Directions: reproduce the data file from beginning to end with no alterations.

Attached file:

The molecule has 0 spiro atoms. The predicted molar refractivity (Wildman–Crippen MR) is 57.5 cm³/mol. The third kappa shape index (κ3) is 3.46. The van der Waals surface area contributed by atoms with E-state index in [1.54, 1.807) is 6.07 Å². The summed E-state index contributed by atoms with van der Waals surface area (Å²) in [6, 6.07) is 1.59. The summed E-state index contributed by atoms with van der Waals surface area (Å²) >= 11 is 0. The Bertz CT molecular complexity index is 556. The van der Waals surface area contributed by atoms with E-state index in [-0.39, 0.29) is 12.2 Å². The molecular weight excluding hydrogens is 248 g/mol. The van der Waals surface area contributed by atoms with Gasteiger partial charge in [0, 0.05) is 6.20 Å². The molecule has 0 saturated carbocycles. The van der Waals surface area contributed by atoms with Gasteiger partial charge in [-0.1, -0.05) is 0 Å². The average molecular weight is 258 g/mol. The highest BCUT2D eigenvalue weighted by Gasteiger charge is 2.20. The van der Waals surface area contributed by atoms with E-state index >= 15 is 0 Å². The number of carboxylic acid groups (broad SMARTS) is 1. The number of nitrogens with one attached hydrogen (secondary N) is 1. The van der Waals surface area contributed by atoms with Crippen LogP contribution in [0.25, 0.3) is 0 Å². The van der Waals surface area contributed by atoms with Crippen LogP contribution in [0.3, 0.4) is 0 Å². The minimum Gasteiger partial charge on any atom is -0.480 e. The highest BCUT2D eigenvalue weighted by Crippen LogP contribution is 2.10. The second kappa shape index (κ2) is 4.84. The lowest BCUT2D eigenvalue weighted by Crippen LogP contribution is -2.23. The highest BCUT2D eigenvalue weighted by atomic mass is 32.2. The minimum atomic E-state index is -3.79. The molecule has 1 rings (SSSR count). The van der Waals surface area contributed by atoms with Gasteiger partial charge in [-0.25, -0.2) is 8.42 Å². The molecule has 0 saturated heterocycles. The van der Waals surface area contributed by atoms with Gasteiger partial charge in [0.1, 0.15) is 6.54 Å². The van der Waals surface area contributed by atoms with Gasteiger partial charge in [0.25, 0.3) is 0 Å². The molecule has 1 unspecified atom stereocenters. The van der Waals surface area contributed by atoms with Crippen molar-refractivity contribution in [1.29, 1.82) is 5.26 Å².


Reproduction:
The molecule has 0 spiro atoms. The predicted molar refractivity (Wildman–Crippen MR) is 57.5 cm³/mol. The third kappa shape index (κ3) is 3.46. The van der Waals surface area contributed by atoms with E-state index in [1.54, 1.807) is 6.07 Å². The summed E-state index contributed by atoms with van der Waals surface area (Å²) in [6, 6.07) is 1.59. The summed E-state index contributed by atoms with van der Waals surface area (Å²) >= 11 is 0. The Bertz CT molecular complexity index is 556. The van der Waals surface area contributed by atoms with E-state index in [-0.39, 0.29) is 12.2 Å². The molecular weight excluding hydrogens is 248 g/mol. The van der Waals surface area contributed by atoms with Gasteiger partial charge in [0, 0.05) is 6.20 Å². The molecule has 0 saturated carbocycles. The van der Waals surface area contributed by atoms with Gasteiger partial charge in [-0.1, -0.05) is 0 Å². The average molecular weight is 258 g/mol. The highest BCUT2D eigenvalue weighted by Gasteiger charge is 2.20. The van der Waals surface area contributed by atoms with E-state index >= 15 is 0 Å². The number of carboxylic acid groups (broad SMARTS) is 1. The number of nitrogens with one attached hydrogen (secondary N) is 1. The van der Waals surface area contributed by atoms with Crippen LogP contribution in [0.25, 0.3) is 0 Å². The van der Waals surface area contributed by atoms with Crippen LogP contribution in [0.3, 0.4) is 0 Å². The minimum Gasteiger partial charge on any atom is -0.480 e. The highest BCUT2D eigenvalue weighted by Crippen LogP contribution is 2.10. The second kappa shape index (κ2) is 4.84. The lowest BCUT2D eigenvalue weighted by Crippen LogP contribution is -2.23. The highest BCUT2D eigenvalue weighted by atomic mass is 32.2. The minimum atomic E-state index is -3.79. The molecule has 1 rings (SSSR count). The van der Waals surface area contributed by atoms with Gasteiger partial charge in [-0.25, -0.2) is 8.42 Å². The molecule has 0 saturated heterocycles. The van der Waals surface area contributed by atoms with Gasteiger partial charge in [0.1, 0.15) is 6.54 Å². The van der Waals surface area contributed by atoms with Gasteiger partial charge in [0.25, 0.3) is 0 Å². The molecule has 1 unspecified atom stereocenters. The van der Waals surface area contributed by atoms with Crippen molar-refractivity contribution in [1.29, 1.82) is 5.26 Å².